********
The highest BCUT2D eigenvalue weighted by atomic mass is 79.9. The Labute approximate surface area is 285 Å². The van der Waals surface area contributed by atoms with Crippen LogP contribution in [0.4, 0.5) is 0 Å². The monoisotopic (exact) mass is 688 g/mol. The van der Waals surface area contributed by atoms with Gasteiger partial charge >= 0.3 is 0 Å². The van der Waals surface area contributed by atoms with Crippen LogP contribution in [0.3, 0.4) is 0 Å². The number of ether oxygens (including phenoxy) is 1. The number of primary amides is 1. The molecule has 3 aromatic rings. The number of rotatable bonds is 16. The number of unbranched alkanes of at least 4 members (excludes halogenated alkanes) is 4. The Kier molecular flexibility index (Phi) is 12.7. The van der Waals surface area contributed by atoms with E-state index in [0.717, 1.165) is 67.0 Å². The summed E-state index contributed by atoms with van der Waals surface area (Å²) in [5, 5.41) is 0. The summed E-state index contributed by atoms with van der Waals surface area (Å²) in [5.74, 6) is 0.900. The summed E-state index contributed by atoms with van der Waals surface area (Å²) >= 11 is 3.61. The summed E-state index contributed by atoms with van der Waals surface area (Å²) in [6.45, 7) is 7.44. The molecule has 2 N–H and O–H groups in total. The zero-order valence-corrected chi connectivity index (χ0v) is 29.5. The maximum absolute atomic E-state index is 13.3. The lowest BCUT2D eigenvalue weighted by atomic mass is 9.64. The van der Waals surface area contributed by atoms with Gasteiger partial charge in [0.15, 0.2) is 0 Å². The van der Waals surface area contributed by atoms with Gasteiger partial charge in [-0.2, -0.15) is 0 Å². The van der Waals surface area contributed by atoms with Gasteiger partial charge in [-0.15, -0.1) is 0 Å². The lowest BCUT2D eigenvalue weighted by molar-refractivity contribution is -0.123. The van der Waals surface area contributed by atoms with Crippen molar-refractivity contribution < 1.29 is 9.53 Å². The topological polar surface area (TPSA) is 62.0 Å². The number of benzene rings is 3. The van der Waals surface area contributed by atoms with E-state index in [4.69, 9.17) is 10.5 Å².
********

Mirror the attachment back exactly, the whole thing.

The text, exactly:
The highest BCUT2D eigenvalue weighted by atomic mass is 79.9. The Labute approximate surface area is 285 Å². The van der Waals surface area contributed by atoms with Crippen LogP contribution in [0.4, 0.5) is 0 Å². The monoisotopic (exact) mass is 688 g/mol. The van der Waals surface area contributed by atoms with Gasteiger partial charge >= 0.3 is 0 Å². The van der Waals surface area contributed by atoms with Crippen LogP contribution in [0.3, 0.4) is 0 Å². The number of ether oxygens (including phenoxy) is 1. The number of primary amides is 1. The molecule has 3 aromatic rings. The number of rotatable bonds is 16. The number of unbranched alkanes of at least 4 members (excludes halogenated alkanes) is 4. The Kier molecular flexibility index (Phi) is 12.7. The van der Waals surface area contributed by atoms with E-state index in [0.717, 1.165) is 67.0 Å². The summed E-state index contributed by atoms with van der Waals surface area (Å²) in [5, 5.41) is 0. The summed E-state index contributed by atoms with van der Waals surface area (Å²) in [5.74, 6) is 0.900. The summed E-state index contributed by atoms with van der Waals surface area (Å²) >= 11 is 3.61. The summed E-state index contributed by atoms with van der Waals surface area (Å²) in [6.45, 7) is 7.44. The molecule has 2 N–H and O–H groups in total. The zero-order valence-corrected chi connectivity index (χ0v) is 29.5. The maximum absolute atomic E-state index is 13.3. The lowest BCUT2D eigenvalue weighted by atomic mass is 9.64. The van der Waals surface area contributed by atoms with Gasteiger partial charge in [0.15, 0.2) is 0 Å². The van der Waals surface area contributed by atoms with Gasteiger partial charge in [-0.2, -0.15) is 0 Å². The van der Waals surface area contributed by atoms with Gasteiger partial charge in [-0.15, -0.1) is 0 Å². The lowest BCUT2D eigenvalue weighted by molar-refractivity contribution is -0.123. The van der Waals surface area contributed by atoms with Crippen molar-refractivity contribution < 1.29 is 9.53 Å². The topological polar surface area (TPSA) is 62.0 Å². The number of benzene rings is 3. The van der Waals surface area contributed by atoms with E-state index in [4.69, 9.17) is 10.5 Å².